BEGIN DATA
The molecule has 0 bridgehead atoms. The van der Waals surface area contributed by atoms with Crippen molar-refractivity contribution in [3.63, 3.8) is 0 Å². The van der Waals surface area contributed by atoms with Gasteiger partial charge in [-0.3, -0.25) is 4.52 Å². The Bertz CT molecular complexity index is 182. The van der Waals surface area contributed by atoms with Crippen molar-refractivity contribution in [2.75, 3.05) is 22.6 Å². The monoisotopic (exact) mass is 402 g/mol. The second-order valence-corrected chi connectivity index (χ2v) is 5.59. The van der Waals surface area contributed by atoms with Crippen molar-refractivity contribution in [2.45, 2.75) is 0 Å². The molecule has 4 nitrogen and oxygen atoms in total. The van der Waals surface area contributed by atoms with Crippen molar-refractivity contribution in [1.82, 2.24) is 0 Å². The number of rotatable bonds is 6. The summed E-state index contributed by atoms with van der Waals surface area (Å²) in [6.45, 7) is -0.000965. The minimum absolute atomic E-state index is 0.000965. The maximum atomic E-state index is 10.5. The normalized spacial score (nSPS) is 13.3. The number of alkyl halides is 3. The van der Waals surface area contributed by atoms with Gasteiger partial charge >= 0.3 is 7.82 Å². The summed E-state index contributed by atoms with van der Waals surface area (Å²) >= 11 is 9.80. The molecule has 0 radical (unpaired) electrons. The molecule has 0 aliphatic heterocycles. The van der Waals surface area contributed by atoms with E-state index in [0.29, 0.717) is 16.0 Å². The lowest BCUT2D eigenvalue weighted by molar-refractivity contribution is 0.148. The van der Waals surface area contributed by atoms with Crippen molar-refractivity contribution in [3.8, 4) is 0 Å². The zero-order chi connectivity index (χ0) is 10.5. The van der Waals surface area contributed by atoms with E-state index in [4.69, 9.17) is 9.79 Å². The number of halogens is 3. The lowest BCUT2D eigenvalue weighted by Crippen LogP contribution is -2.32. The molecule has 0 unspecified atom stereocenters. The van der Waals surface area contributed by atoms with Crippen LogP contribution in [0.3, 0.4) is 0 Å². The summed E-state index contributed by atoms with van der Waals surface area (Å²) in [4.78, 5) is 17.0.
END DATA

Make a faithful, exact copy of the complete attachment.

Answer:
The molecule has 0 bridgehead atoms. The van der Waals surface area contributed by atoms with Crippen molar-refractivity contribution in [3.63, 3.8) is 0 Å². The van der Waals surface area contributed by atoms with Gasteiger partial charge in [-0.3, -0.25) is 4.52 Å². The Bertz CT molecular complexity index is 182. The van der Waals surface area contributed by atoms with Crippen molar-refractivity contribution in [2.75, 3.05) is 22.6 Å². The monoisotopic (exact) mass is 402 g/mol. The second-order valence-corrected chi connectivity index (χ2v) is 5.59. The van der Waals surface area contributed by atoms with Crippen molar-refractivity contribution in [2.45, 2.75) is 0 Å². The molecule has 4 nitrogen and oxygen atoms in total. The van der Waals surface area contributed by atoms with Crippen molar-refractivity contribution in [1.82, 2.24) is 0 Å². The number of rotatable bonds is 6. The summed E-state index contributed by atoms with van der Waals surface area (Å²) in [6.45, 7) is -0.000965. The minimum absolute atomic E-state index is 0.000965. The maximum atomic E-state index is 10.5. The normalized spacial score (nSPS) is 13.3. The number of alkyl halides is 3. The van der Waals surface area contributed by atoms with Gasteiger partial charge >= 0.3 is 7.82 Å². The summed E-state index contributed by atoms with van der Waals surface area (Å²) >= 11 is 9.80. The molecule has 0 radical (unpaired) electrons. The molecule has 0 aliphatic heterocycles. The van der Waals surface area contributed by atoms with E-state index in [0.29, 0.717) is 16.0 Å². The lowest BCUT2D eigenvalue weighted by molar-refractivity contribution is 0.148. The van der Waals surface area contributed by atoms with Crippen molar-refractivity contribution in [3.8, 4) is 0 Å². The zero-order chi connectivity index (χ0) is 10.5. The van der Waals surface area contributed by atoms with E-state index in [4.69, 9.17) is 9.79 Å². The number of halogens is 3. The lowest BCUT2D eigenvalue weighted by Crippen LogP contribution is -2.32. The molecule has 0 unspecified atom stereocenters. The van der Waals surface area contributed by atoms with Crippen LogP contribution in [0.3, 0.4) is 0 Å². The summed E-state index contributed by atoms with van der Waals surface area (Å²) in [4.78, 5) is 17.0.